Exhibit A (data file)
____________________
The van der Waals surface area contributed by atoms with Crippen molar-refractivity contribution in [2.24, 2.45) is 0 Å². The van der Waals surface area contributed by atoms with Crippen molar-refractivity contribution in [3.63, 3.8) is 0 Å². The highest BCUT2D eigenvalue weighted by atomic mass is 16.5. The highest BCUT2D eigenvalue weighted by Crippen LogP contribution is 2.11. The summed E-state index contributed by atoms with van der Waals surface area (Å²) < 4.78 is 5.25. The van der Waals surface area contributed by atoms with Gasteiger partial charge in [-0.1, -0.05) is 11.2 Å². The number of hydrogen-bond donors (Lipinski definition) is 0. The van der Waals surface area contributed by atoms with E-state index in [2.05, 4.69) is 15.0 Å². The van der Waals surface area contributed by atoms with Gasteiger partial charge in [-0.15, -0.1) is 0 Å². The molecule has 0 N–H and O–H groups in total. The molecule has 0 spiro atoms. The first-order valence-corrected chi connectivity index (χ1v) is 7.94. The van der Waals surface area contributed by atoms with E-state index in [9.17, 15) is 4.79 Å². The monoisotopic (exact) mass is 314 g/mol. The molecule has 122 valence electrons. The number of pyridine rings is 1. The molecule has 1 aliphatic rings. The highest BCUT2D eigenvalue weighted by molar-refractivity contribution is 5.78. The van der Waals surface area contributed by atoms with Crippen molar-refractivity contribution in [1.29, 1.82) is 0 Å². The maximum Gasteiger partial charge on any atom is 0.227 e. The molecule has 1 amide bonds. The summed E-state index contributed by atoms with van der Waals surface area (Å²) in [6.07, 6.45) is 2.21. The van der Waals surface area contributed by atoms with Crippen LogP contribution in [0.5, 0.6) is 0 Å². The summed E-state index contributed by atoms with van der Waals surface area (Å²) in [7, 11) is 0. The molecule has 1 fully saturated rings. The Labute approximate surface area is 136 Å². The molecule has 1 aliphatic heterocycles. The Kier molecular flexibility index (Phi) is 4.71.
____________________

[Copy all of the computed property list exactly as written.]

The van der Waals surface area contributed by atoms with Crippen molar-refractivity contribution in [2.24, 2.45) is 0 Å². The van der Waals surface area contributed by atoms with Crippen molar-refractivity contribution in [3.63, 3.8) is 0 Å². The highest BCUT2D eigenvalue weighted by atomic mass is 16.5. The highest BCUT2D eigenvalue weighted by Crippen LogP contribution is 2.11. The summed E-state index contributed by atoms with van der Waals surface area (Å²) < 4.78 is 5.25. The van der Waals surface area contributed by atoms with Gasteiger partial charge in [-0.1, -0.05) is 11.2 Å². The number of hydrogen-bond donors (Lipinski definition) is 0. The van der Waals surface area contributed by atoms with E-state index in [2.05, 4.69) is 15.0 Å². The van der Waals surface area contributed by atoms with Gasteiger partial charge in [-0.15, -0.1) is 0 Å². The molecule has 0 N–H and O–H groups in total. The molecule has 0 spiro atoms. The first-order valence-corrected chi connectivity index (χ1v) is 7.94. The van der Waals surface area contributed by atoms with E-state index in [9.17, 15) is 4.79 Å². The monoisotopic (exact) mass is 314 g/mol. The molecule has 122 valence electrons. The number of pyridine rings is 1. The molecule has 1 aliphatic rings. The highest BCUT2D eigenvalue weighted by molar-refractivity contribution is 5.78. The van der Waals surface area contributed by atoms with Crippen molar-refractivity contribution in [1.29, 1.82) is 0 Å². The maximum Gasteiger partial charge on any atom is 0.227 e. The molecule has 1 amide bonds. The summed E-state index contributed by atoms with van der Waals surface area (Å²) in [6.07, 6.45) is 2.21. The van der Waals surface area contributed by atoms with Crippen LogP contribution in [0.5, 0.6) is 0 Å². The summed E-state index contributed by atoms with van der Waals surface area (Å²) in [7, 11) is 0. The molecule has 1 fully saturated rings. The Labute approximate surface area is 136 Å². The molecule has 1 aliphatic heterocycles. The Kier molecular flexibility index (Phi) is 4.71.